COS 31-1
Insights into bird invasion trends from long-term data: Invasion pathways, phylogenetic bias, and the tens rule in Spain and Portugal

Tuesday, August 11, 2015: 8:00 AM
339, Baltimore Convention Center
Pedro Abellan, Department of Biology, Queens College, City University of New York, Flushing, NY
José D Anadón, Dept. of Biology, Queens College, City University of New York, Flushing, NY
Martina Carrete, Department of Conservation Biology, Estación Biológica de Doñana, CSIC, Sevilla, Spain
Laura Cardador, Department of Conservation Biology, Estación Biológica de Doñana (CSIC), Sevilla, Spain
José L. Tella, Department of Conservation Biology, Estación Biológica de Doñana, Sevilla, Spain

Exotic species are now recognized as one of the major drivers of global biodiversity loss, but also provide opportunities to understand better basic ecological processes. Given the historical high amount of data collected by scientists, environmental managers and amateur ornithologists, avian invasions have received much attention in the scientific literature. Most of this research has been performed using past introduced species which were rather well documented due to their intentionality. Because introductions have changed over time, such catalogues of historical invasions omitting current avian invasions can produce biased analyses, losing generality and applicability to management. Here we compile a comprehensive database for exotic birds in Spain and Portugal representing one of the most complete dataset on exotic birds at a regional level, to assess the magnitude of bird invasion in this region, and to characterize the transitions between main stages in the invasion process (transport, introduction and establishment) and its temporal evolution.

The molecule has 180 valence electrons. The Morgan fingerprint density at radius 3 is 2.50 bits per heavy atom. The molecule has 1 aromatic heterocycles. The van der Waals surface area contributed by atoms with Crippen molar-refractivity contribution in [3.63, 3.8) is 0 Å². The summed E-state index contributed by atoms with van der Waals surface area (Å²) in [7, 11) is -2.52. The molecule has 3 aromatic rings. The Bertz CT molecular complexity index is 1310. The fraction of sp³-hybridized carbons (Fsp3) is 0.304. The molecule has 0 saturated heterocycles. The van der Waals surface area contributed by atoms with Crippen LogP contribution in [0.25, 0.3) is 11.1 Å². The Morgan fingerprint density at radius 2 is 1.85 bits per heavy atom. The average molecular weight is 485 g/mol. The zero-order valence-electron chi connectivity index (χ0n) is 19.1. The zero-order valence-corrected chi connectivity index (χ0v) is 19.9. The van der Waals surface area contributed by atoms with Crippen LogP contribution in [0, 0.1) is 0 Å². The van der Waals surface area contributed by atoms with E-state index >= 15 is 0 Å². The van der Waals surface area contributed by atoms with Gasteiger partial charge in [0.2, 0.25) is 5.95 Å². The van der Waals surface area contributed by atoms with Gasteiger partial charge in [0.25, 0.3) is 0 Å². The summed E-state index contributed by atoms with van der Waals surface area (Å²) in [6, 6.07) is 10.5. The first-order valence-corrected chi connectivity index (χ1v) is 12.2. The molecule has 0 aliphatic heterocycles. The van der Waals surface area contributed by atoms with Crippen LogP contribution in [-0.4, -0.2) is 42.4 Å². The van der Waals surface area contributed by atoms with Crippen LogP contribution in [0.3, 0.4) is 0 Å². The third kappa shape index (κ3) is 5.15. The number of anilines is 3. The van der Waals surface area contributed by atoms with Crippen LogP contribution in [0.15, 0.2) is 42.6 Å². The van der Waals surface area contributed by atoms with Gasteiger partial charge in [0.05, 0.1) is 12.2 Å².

Our results show that the magnitude of bird invasions in the study area is much greater than usually described at a regional level. At least 1,010 non-native species have been transported to Spain and Portugal (accounting for ca. 11% of the bird species of the world), among which 375 (ca. 35%) have been introduced from 1912 to 2012. Although most of them were occasionally seen, up to 32 (9%) species have established breeding populations or at least reproduce regularly in the wild. Thus, our findings are in line with the idea that most species fails to transit the different steps of the invasion process (the so-called ‘tens rule’). Our results show also that the set of introduced birds in the study area is phylogenetically clustered in several distantly related clades, and that those taxa that have succeed in establishing are also a non-random subset of all introduced birds in terms of phylogeny. Our results revealed also important temporal changes in the introduction patterns. Introductions were rather scarce during the first years, but rapidly increased since the 50’s, showing an exponential trend until 2006 and a slow down during more recent years. Furthermore, while intentional introductions (e.g. ornamental taxa) were more common in the first decades, most of recent introductions resulted from the accidental escape of traded cage-birds.